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Everything posted by RPSharman

  1. Oh. I'm totally thinking CL16. But Scorpio SL3 will eliminate so many cables and such. I'm also thinking how easily it'll go from one cart to another.
  2. Anyone else very excited about Scorpio/SL3 with a set of Wisy quad receivers? Pair this with CL12 and you've got a compact rig.
  3. RPSharman


    I have reserved mine, and I will tell you all about it!! My plan, currently, is to use it as I do my 788T, with my PSC Solice. I will buy the iCon to add faders when I need extra faders. I have little in-line device that reads the power draw on 12v 4-pin XLR cable. I plan to use that to power the iCon, so I will report back on power consumption. I will now have my 664 in the bag, my 788T/CL9 on a mini cart of sorts, and my Scorpio on the main cart. Can't wait!!
  4. If your mix is peaking at 0 bBu (-20 DbFS), and your ISOs are -14dB below that, then it is too low. I have had post friends call me to complain about mix and ISO levels on shows with some mixers being way too low, and they ask what I do. I always tell them they should contact the production mixer and ask for higher levels. My mono mix is pretty hot (average conversational peaks at -12 dBFS), and knowing it's used for editorial, who don't want to be boosting gain for dailies, they and I seem to like it that way. But lately, knowing that I am on shows with extensive post sound schedules and budgets, I also keep the ISOs pretty hot too (peaks -20 to -12 dBFS). Recently I have been doing a lot of horror movies, so I let the limiters catch the screaming so the dialog isn't too low. I don't have enough hands to affect gain for multiple screamers. The show I am on now has three girls who run around screaming together a lot.
  5. There are several options, but the simplest if probably this... http://www.professionalsound.com/specs/rfSMA.htm
  6. Hi Mick - They're all pretty good. What you're "allowed" to use is a different story. I can put you in touch with some people who can give you the run-down. Are you on Facebook? Send me a massage there.
  7. I think it's smart that your back-up recorder has the same workflow as your main recorder. I have a 788T and a 664 that serves as a back-up and a bag rig recorder. Used to have 2x 788T, but found it unnecessary, and I like the 664. The spare 788T was dead weight. Although I might actually buy another if SD doesn't come up with something I like with more tracks. Since you have a 664, it'd be smart to have another of the same, or if you're just looking for a mix back-up to get you by until you can get another 664 brought to you, then a used 744T. The file naming and such is the same, and it's important to keep things simple for post if your one machine goes down. If I were you, however, I'd go for a 633. It'll add some capabilities.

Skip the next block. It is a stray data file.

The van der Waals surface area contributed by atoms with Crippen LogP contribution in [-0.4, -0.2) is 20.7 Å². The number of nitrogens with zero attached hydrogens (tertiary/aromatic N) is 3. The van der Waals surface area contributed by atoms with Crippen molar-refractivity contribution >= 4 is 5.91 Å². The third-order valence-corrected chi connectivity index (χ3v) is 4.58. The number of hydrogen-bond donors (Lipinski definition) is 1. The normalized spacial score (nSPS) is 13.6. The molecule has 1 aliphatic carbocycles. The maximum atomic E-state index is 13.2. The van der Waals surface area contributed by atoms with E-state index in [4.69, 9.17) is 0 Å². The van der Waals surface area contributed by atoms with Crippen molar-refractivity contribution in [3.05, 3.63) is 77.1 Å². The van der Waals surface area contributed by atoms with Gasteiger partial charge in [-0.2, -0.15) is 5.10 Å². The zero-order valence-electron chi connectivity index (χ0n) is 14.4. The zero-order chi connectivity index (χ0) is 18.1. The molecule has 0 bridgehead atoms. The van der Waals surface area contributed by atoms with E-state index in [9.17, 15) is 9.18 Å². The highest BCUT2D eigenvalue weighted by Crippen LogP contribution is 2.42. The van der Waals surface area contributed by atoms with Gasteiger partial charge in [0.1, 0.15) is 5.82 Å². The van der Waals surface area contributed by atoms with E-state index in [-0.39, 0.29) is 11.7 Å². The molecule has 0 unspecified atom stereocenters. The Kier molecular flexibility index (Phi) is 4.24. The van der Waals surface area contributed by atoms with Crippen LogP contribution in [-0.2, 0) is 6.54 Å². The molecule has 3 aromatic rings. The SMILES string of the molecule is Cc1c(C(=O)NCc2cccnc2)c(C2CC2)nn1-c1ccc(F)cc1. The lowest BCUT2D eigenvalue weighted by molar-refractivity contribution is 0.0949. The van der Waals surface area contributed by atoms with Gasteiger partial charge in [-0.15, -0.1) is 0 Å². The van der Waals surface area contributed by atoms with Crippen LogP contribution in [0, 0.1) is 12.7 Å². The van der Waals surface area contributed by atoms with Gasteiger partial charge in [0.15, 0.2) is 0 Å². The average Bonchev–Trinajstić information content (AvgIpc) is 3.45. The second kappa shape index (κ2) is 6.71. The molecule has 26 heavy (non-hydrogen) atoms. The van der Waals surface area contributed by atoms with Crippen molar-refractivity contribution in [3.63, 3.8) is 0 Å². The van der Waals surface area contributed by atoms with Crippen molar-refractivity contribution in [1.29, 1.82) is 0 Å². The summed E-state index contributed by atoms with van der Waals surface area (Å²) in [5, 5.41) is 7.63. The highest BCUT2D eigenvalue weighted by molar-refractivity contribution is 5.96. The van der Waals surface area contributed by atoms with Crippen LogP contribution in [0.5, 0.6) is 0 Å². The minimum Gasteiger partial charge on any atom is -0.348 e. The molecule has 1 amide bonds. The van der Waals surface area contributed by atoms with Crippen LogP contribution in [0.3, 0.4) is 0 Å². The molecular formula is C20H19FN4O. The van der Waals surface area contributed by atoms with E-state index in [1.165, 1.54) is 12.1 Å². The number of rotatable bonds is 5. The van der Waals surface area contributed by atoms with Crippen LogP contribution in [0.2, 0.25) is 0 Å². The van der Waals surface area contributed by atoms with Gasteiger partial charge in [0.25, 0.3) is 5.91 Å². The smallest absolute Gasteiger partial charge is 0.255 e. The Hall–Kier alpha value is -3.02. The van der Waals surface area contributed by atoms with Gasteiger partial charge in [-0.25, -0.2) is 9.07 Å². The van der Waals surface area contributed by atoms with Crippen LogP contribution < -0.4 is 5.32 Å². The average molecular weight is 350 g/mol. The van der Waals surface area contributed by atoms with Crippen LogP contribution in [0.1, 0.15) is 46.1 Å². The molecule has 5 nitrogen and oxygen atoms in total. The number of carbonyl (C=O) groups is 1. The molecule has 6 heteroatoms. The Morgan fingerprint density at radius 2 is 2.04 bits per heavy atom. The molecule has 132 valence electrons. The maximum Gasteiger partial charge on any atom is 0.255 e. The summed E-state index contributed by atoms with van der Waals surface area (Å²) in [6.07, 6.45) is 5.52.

8. Every retailer will give you basically the same price. There are minimum allowable prices from all of our main manufacturers, and most of our specialty retailers will give you that price. Just ask. I tend to buy everything from the place that gives me the best service, and helps me out when I'm in need. But I do occasionally spread it around a bit.
  9. I've been up near there too. It is a bit easier now that transmission is mostly digital, so much less bleed. Nothing is on 216, really, and the only trouble I have had with 72 is emergency call boxes on the freeway. The new wide band gear really helps to find holes, and mostly we just need a handful. My biggest RF issues stem from walkies and wireless focus and camera control, spreading random and bleedy 2.4 and 5.8 all over the place. Glad it worked out for you.
  10. Yes. It really depends on how you feel. Mixers all over LA continued using Block 27/28 for years when they became illegal, and many still do. Until the FCC police come after me, or I have no usable frequencies, I am going to keep using my gear. When it is no longer viable, I will try to sell it off overseas.
  11. My guess is that they were changed to 100mW by someone with a factory code. They are probably a European model that was fixed at 50mW. When you switched it back to 50mW (where they are legally supposed to remain), it locked it back at 50mW. That's just a guess. Are you having trouble at 50mW? It really is enough for most situations, and better for many too.
  12. Worked with him on a movie once (Citizen Ruth - I think it was called eventually). And I recorded an interview with him at ASC when they were honoring his DP. Each time was a total pleasure. I was and am a fan. I've not been star struck too many times in my life, but Burt was certainly one of them.
  13. I know I feed mine 14v +/- all the time from the PSC PowerMax Ultra. But I don't think I have gone beyond that.